nativity-figurines.jpg This will be the last Christmas carol for the season, and it seems almost odd that I’ve not already added today’s selection to the series, Then Sings My Soul: The Hymns of My Youth. “O Come, All Ye Faithful” is to me the carol that most proclaims Christmas, the most essential of carols for the season.

The carol comes from the Latin Adeste Fideles, a 1743 hymn by John Francis Wade for text which may date back to the 13th century. Wade was a British exile who moved to a Roman Catholic community in France, where he eked out an income by copying and selling music and giving music lessons to children. The English version, “O Come, All Ye Faithful,” was was translated more than a century later by Frederick Oakeley, a British clergyman who felt that his congregation would sing well if only they had good literary texts to sing. Perhaps this carol expresses some truth in his conviction, as it is generally a difficult one for a congregation not to sing with a little extra “oomph.” The original Latin lyrics follow at the end of the familiar English ones, for those who feel compelled to follow along in the original language.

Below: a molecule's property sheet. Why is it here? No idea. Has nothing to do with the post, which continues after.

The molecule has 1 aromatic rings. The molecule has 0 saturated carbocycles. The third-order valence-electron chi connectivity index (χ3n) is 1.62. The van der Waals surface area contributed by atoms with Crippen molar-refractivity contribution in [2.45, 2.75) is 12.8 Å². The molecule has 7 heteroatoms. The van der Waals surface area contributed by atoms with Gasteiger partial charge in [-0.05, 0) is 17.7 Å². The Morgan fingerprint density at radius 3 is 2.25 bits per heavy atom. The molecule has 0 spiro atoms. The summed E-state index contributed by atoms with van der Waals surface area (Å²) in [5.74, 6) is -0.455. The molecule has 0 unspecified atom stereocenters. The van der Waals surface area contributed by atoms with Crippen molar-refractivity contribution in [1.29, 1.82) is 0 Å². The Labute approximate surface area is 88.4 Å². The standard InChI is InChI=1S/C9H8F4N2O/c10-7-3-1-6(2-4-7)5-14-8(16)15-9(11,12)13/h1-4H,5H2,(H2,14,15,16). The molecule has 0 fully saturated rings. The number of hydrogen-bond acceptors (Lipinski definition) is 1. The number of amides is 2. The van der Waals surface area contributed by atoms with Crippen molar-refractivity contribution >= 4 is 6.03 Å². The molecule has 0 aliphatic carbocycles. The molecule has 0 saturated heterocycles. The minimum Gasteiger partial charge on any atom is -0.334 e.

O Come, All Ye Faithful
O come, all ye faithful,
Joyful and triumphant,
O come ye, O come ye to Bethlehem
Come and behold Him, born the King of Angels.

O come, let us adore Him,
O come, let us adore Him,
O come, let us adore Him,
Christ, the Lord.

Sing, choirs of angels,
Sing in exultation;
Sing all ye citizens of heav’n above:
Glory to God in the Highest.


Yea, Lord, we greet Thee.
Born this happy morning;
Jesus, to Thee be glory giv’n
Word of the Father, now in flesh appearing.


Adeste fideles,
Laeti trimphantes,
Venite, venite in Bethlehem.
Natum videte, Regem angelorum.
Venite adoremus;
Venite adoremus;
Venite adoremus, Dominum.

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